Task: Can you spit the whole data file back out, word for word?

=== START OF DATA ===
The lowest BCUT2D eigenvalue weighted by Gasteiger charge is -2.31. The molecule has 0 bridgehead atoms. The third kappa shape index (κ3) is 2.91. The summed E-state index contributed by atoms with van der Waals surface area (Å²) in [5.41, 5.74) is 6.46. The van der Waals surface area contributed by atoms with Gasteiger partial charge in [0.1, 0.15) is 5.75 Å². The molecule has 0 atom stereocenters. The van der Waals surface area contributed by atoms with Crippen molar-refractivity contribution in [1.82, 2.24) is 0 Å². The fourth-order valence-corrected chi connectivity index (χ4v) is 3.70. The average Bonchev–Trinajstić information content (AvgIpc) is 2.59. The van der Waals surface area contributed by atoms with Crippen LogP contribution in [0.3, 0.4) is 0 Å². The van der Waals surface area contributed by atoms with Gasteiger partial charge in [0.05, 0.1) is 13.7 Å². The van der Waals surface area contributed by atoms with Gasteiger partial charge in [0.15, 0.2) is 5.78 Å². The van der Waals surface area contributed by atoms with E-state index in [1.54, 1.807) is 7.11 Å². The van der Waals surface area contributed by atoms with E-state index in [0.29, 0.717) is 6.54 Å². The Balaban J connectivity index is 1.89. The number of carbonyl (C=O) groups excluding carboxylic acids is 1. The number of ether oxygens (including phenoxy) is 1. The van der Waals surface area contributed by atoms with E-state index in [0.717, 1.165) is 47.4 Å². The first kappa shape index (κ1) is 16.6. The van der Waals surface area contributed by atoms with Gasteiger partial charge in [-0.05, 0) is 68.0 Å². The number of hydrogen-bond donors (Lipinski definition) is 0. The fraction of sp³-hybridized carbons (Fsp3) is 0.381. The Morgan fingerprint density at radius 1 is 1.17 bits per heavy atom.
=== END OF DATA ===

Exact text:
The lowest BCUT2D eigenvalue weighted by Gasteiger charge is -2.31. The molecule has 0 bridgehead atoms. The third kappa shape index (κ3) is 2.91. The summed E-state index contributed by atoms with van der Waals surface area (Å²) in [5.41, 5.74) is 6.46. The van der Waals surface area contributed by atoms with Gasteiger partial charge in [0.1, 0.15) is 5.75 Å². The molecule has 0 atom stereocenters. The van der Waals surface area contributed by atoms with Crippen molar-refractivity contribution in [1.82, 2.24) is 0 Å². The fourth-order valence-corrected chi connectivity index (χ4v) is 3.70. The average Bonchev–Trinajstić information content (AvgIpc) is 2.59. The van der Waals surface area contributed by atoms with Crippen LogP contribution in [0.3, 0.4) is 0 Å². The van der Waals surface area contributed by atoms with Gasteiger partial charge in [0.05, 0.1) is 13.7 Å². The van der Waals surface area contributed by atoms with Gasteiger partial charge in [0.15, 0.2) is 5.78 Å². The van der Waals surface area contributed by atoms with E-state index in [1.54, 1.807) is 7.11 Å². The van der Waals surface area contributed by atoms with E-state index in [0.29, 0.717) is 6.54 Å². The Balaban J connectivity index is 1.89. The number of carbonyl (C=O) groups excluding carboxylic acids is 1. The number of ether oxygens (including phenoxy) is 1. The van der Waals surface area contributed by atoms with E-state index in [0.717, 1.165) is 47.4 Å². The first kappa shape index (κ1) is 16.6. The van der Waals surface area contributed by atoms with Gasteiger partial charge in [-0.05, 0) is 68.0 Å². The number of hydrogen-bond donors (Lipinski definition) is 0. The fraction of sp³-hybridized carbons (Fsp3) is 0.381. The Morgan fingerprint density at radius 1 is 1.17 bits per heavy atom.